Trump tax break to help Charlotte hotel remodel that will hire, house homeless vets

Plans to renovate Independence Place, a 179-unit long-stay hotel on Independence Boulevard near Eastway Drive,

Plans to renovate Independence Place, a 179-unit long-stay hotel on Independence Boulevard near Eastway Drive, include hiring and housing homeless veterans for the project.


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Denver, Colo.-based R. Investments will renovate the east Charlotte hotel and add kitchens to the rooms, new gym and yoga space and redo the onsite restaurant using the Trump administration’s Opportunity Zone program, a tax break designed to pump money into low-income neighborhoods to spur development.

Travis Steffens, president and CEO of R Investments, said Thursday the company expects to spend $10.5 million with the purchase and improvements.

In what Steffens calls “conscious capitalism,” the company hires, trains, and houses people who are homeless to learn construction trades and work on projects. Steffens said he expects to hire 50 people for the Independence Place project, with an emphasis on hiring veterans.

“We would like to stop looking at this challenge with homelessness as a charity problem and start looking at it as a reflection of the country, as a reflection of who we are,” he said. “We need to all step up to help fix it.”

Steffens said the goal is to provide quality housing and resources to help people improve their financial stability. Rooms will be renovated on a rolling basis so current residents won’t be displaced. Rooms currently rent for between $900 and $1,000 a month, a price Steffens said they plan to continue.

Opportunity Zones in Charlotte

The Opportunity Zones initiative was created as part of the tax overhaul Congress passed in 2017.

After selling an asset such as land or stocks, investors are typically charged what’s known as a capital gains tax. But the tax is deferred if investors put their money into what’s known as a “Qualified Opportunity Fund.”

Those funds make investments in real estate or businesses in any of the 8,700 opportunity zones across urban and rural areas in the country, including 252 in North Carolina. The tax benefits increase the longer the investor holds their money in the fund — and if they stay invested for at least 10 years, any new profits the project makes are not taxed.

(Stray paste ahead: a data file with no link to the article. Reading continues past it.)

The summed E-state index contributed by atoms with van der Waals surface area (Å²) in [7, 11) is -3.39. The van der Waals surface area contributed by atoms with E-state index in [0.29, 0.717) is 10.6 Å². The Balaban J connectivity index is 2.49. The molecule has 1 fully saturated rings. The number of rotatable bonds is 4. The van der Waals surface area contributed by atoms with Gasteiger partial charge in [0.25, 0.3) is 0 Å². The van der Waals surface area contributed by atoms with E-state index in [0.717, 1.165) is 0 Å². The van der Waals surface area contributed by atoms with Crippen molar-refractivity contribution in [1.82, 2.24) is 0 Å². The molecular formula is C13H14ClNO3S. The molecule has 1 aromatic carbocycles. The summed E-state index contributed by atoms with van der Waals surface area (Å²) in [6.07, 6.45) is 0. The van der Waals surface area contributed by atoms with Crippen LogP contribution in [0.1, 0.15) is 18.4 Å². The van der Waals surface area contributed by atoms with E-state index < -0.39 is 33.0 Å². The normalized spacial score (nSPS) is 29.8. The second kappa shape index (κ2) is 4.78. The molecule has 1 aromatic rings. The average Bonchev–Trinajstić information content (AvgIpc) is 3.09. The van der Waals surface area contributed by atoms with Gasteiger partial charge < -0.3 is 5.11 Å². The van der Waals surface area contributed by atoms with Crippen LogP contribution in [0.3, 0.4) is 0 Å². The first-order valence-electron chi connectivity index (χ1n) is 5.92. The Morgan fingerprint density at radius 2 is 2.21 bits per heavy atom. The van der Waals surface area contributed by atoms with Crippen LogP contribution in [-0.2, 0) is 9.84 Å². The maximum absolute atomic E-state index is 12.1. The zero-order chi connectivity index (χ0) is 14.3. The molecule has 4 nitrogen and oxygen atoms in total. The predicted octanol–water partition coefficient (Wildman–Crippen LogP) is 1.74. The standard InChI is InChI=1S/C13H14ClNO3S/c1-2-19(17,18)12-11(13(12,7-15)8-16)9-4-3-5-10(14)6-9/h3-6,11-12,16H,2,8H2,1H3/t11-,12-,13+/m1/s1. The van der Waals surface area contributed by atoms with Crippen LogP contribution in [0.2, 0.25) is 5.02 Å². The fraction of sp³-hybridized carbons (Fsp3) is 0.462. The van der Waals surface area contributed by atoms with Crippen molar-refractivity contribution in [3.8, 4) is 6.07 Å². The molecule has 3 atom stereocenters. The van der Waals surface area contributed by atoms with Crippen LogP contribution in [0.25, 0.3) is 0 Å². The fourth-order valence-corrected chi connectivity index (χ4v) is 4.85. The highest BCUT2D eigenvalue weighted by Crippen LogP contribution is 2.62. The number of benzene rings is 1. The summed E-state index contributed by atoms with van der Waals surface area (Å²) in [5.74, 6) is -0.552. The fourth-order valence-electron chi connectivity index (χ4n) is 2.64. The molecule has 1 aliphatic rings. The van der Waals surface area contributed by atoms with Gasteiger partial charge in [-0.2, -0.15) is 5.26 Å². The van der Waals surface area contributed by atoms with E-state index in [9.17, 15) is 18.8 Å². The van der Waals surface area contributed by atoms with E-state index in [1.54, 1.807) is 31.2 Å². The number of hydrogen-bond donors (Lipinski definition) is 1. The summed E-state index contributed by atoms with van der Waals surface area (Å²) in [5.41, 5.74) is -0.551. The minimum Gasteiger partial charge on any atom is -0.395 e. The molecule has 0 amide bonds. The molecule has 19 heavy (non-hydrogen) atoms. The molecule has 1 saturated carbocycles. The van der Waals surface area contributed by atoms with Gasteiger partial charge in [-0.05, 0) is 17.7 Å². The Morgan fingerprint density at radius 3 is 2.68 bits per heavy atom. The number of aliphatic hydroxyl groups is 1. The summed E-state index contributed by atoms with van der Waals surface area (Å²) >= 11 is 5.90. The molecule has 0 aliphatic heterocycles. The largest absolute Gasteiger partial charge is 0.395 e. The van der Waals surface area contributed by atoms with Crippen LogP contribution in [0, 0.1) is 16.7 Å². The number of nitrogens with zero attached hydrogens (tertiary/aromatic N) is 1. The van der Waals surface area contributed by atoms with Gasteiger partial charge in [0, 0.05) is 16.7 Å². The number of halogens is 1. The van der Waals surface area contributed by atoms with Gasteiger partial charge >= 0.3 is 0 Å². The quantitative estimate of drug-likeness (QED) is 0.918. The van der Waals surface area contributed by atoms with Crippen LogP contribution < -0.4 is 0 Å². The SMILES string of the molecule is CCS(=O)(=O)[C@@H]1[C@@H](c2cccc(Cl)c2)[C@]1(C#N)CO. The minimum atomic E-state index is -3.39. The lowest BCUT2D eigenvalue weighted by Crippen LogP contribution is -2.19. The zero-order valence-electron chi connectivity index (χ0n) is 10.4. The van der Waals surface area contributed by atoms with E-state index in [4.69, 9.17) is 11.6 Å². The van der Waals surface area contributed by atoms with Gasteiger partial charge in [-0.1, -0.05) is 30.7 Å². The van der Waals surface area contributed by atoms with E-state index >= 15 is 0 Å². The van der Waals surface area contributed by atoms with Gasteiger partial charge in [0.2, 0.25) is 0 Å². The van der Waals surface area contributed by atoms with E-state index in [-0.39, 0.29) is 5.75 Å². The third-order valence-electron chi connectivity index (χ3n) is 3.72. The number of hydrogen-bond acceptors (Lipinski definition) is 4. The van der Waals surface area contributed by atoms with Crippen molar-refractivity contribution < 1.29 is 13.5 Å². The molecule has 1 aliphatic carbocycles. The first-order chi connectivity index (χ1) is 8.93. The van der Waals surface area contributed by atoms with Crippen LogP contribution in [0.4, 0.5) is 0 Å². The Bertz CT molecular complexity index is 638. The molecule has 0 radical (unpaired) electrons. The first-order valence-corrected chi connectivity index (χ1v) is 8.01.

Proponents say the program brings needed funds to neighborhoods struggling with disinvestment. There are 17 opportunity zones in Charlotte, spanning from west Charlotte to the area around North Tryon and Interstate 85. There are also three zones in east Charlotte near the old Eastland Mall site, which is in the process of being redeveloped.

But neighborhood advocates in Charlotte say it has the potential to further gentrification. There are no rules mandating what type of projects investors should fund, such as affordable housing.

The program initially had bipartisan support — including from Democratic senator and former presidential candidate Cory Booker. But criticism has grown as reports emerged that the wealthy and politically connected are using the tax break to build luxury apartments, hotels and other high-end developments.

There are no public reporting requirements, which make the program difficult to track. Developers in Charlotte have announced projects ranging from gated apartments in Tryon Hills north of uptown to affordable units in west Charlotte’s Seversville neighborhood.

A report released in June by the Urban Institute found that the program is falling short of its goal to spur community benefits, instead providing the biggest gains to projects with high returns.

The Independence Place project shows how the Opportunity Zone program could be replicated elsewhere, said Ashley Bell, regional administrator for the Small Business Administration and policy advisor for the White House Opportunity & Revitalization Council.

“The goal is to make sure that all of the over 250 opportunity zones in the state of North Carolina have a plan to succeed,” he said. “And the best way to do that is to make sure you’re addressing community’s needs.”


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